For instance, in the field of artificial intelligence (AI), AI biases stem from the data it’s fed, reflecting the choices and prejudices of those who compile the data. The issues with AI bias are often due to poor decisions regarding data selection. Data isn’t inherently objective; it carries the implicit values of its creators.

Data enhances memory rather than ensuring objectivity

It is crucial to understand that data’s value lies in its ability to enhance memory, not ensure objectivity. Embracing data means embracing a significant advancement in human potential. It’s about transforming information into action, extending beyond the limits of personal memory to make better, more informed decisions.

Chose the right tool for the job

Cassie Kozyrkov classifies techniques for the use of data into three groups:

  • Analytics: which you can use to get inspired by looking at data,
  • Statistics: which you can use to make decisions when you need to deal with incomplete information and uncertainty,
  • Machine Learning (ML)/AI: which you can use to deal with a huge number of decisions and vast volumes of data.

When used correctly, data and the techniques mentioned can enable us to ask better questions and give better answers.

Good questions often stem from being well-informed, much like gaining insight from looking out of a window in a dark room. Analytics is a discipline that uses data in this fashion, providing a view of the available information. It helps identify viable options, reasonable assumptions, and meaningful questions. Data and Analytics can inspire better questioning by revealing insights that were previously unseen.

However, looking at data and doing analytics itself isn’t decision-making. As a decision maker, your role is to set priorities, choose relevant topics, frame the right questions, and guide the analysis focus. If the analysis finds nothing intriguing, it’s not a failure; it’s an opportunity to explore new areas. Analytics is a vital sensory upgrade for modern decision-making, enabling a broader and deeper understanding of the information landscape.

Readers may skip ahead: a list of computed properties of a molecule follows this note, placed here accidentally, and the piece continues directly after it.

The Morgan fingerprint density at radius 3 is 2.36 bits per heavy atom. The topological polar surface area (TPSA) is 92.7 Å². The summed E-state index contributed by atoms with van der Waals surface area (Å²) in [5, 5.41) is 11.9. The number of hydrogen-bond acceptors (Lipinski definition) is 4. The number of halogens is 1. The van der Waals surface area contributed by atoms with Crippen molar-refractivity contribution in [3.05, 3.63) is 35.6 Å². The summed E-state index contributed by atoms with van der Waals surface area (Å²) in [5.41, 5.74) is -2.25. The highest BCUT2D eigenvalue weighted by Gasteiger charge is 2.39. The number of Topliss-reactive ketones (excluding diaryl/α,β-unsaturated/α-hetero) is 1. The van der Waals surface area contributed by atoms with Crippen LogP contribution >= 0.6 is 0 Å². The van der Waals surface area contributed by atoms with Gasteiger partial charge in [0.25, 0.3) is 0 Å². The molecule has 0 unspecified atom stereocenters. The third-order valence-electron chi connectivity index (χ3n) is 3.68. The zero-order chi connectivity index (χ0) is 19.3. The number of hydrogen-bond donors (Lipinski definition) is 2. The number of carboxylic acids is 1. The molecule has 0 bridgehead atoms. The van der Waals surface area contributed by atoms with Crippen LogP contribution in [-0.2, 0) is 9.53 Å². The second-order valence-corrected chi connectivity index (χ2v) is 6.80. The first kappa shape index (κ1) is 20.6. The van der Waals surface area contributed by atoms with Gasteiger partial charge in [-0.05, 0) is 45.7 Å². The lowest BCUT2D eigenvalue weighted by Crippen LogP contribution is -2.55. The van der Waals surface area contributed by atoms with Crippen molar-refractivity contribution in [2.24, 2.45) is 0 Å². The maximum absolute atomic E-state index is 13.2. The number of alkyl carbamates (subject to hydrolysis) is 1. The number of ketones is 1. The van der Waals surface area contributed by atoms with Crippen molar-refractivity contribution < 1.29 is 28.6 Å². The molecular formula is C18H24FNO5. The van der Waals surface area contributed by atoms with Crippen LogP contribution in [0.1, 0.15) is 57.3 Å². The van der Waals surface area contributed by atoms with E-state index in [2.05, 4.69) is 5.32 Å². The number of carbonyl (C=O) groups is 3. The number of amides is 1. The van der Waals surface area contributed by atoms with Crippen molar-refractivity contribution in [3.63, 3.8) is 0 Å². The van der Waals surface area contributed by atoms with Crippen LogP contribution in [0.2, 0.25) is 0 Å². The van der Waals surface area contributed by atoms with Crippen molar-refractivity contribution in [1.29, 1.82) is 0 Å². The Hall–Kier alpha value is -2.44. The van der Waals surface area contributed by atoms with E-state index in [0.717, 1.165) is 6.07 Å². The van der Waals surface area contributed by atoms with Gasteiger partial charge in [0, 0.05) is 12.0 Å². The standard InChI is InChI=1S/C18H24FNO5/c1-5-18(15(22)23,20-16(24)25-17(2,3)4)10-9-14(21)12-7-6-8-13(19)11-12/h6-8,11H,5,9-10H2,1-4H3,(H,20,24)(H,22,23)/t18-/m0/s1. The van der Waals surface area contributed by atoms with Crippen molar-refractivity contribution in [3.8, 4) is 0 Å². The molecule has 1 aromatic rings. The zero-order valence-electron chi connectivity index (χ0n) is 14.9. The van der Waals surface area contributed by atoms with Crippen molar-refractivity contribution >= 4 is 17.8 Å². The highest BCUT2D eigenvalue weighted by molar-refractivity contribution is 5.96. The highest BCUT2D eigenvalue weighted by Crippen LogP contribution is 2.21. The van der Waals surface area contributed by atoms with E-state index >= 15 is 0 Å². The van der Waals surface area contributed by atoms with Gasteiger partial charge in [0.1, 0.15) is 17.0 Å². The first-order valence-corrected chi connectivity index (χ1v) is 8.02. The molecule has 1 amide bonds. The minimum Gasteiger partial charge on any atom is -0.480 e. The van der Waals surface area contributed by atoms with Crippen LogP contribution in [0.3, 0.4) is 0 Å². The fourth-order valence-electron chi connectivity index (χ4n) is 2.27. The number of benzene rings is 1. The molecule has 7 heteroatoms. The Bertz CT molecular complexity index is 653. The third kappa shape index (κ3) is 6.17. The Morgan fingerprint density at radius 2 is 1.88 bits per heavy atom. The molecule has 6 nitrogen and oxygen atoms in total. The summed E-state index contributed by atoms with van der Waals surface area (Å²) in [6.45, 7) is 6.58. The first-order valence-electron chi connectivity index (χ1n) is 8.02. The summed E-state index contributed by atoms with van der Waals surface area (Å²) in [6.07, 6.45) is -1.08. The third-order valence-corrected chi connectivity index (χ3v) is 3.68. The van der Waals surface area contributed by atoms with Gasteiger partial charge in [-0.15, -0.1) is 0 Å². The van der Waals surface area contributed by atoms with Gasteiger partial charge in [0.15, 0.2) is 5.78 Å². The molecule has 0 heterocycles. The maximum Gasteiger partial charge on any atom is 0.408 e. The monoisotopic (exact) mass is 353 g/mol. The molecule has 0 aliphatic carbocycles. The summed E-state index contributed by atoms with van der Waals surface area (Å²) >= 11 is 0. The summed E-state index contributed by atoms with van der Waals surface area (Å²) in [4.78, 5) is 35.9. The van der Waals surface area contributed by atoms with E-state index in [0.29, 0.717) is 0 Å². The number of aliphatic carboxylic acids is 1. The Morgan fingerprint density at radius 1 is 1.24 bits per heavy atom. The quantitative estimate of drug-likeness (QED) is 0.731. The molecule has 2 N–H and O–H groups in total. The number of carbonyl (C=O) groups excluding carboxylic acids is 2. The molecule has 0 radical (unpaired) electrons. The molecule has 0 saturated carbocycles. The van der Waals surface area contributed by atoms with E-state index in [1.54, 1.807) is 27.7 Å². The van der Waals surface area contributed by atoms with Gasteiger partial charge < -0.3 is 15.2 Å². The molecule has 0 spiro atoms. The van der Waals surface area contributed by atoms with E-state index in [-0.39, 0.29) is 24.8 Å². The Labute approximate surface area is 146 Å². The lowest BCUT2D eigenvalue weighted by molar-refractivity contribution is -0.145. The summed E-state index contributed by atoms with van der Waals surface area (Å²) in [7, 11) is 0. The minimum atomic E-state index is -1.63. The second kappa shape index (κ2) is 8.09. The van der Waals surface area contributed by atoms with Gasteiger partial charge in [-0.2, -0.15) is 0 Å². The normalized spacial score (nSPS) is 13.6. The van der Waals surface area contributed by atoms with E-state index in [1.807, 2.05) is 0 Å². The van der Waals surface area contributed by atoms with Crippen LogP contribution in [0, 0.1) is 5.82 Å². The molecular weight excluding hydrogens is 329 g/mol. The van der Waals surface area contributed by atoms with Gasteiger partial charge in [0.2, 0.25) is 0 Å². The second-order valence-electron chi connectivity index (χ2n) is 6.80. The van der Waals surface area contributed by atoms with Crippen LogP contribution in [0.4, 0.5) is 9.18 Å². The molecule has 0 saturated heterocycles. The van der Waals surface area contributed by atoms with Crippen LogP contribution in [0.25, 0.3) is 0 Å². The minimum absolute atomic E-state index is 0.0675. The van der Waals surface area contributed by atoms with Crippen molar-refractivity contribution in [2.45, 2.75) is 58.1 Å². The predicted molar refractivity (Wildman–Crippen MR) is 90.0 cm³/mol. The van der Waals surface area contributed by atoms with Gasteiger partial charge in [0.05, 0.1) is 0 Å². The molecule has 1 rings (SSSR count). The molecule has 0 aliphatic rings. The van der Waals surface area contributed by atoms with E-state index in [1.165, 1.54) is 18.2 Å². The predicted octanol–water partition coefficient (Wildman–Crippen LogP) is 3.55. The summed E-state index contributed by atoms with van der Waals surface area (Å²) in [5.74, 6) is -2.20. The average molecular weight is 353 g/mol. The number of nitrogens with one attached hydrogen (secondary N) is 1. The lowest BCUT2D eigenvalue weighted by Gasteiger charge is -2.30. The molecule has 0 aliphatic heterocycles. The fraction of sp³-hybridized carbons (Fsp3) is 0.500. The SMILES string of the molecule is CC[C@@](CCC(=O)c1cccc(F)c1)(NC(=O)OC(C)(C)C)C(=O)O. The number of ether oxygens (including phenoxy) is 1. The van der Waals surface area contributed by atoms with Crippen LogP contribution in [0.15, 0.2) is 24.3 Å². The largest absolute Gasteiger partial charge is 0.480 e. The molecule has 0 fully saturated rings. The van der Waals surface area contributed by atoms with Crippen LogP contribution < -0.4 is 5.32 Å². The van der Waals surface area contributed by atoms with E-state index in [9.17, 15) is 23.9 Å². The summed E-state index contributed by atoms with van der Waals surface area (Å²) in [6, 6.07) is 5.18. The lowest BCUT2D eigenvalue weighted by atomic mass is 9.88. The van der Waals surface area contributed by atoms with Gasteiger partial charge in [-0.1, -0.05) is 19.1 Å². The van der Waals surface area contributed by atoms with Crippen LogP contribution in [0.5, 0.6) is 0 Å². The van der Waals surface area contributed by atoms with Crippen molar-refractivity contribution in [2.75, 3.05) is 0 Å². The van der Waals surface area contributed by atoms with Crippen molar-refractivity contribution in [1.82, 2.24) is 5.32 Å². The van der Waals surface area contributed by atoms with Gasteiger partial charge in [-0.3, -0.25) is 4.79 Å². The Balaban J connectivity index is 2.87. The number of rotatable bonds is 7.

Once when we have better questions, we can also use data to give better answers. Depending on the important and type of questions you need to answer, you can get your answers via simple analytics, more complex statistical methods, or even advanced machine-learning and AI techniques.

Full information is always preferable to partial information

No matter which how you plan to use data, full information is always preferable to partial information. If you only have partial information, you’re dealing with uncertainty, and that’s where statistical methods come in.

Statistics is used when you don’t have all the facts and need to manage uncertainty. They can help you balance the likelihood of a wrong decision against your data budget, considering your risk preferences.

As a decision maker, it’s important to ask the right questions and determine which decisions are worth pursuing. Only then should you apply advanced methods where necessary to gain more accurate answers under conditions of uncertainty.

Questions to Consider

  • How do you typically approach decision-making in your professional role, and in what ways could you incorporate the principles of decision intelligence to enhance your decision-making process?
  • Have you observed instances where excessive complexity in your organization resulted from poor decision-making? How can IT architects address this, and what role can they play in simplifying decision-making processes?
  • Reflect on a recent significant decision you made. Were you aware of the resources you were committing and the opportunities you were preceding? How could you have evaluated these factors more effectively?
  • Think of a situation where the outcome of a decision didn’t align with your expectations. How did you judge the quality of the decision-making process in hindsight, and did you consider the role of luck or randomness?
  • Consider a recent decision you faced. What would have been the value of perfect information in that scenario? How does this concept help you balance the effort and resources you allocate to different decisions?
  • How do you set and align your goals, and what challenges have you faced in this process? Are there instances where misalignment has led to ineffective decision-making?
  • What factors have you found to increase the complexity of decision-making in your experience? How do you manage these complexities effectively?
  • Can you identify any habits or emotional factors contributing to your indecisiveness? What strategies can you employ to overcome these challenges?
  • How do you use data in your decision-making process? Are there instances where data has misled your decisions, and how can you safeguard against this in the future?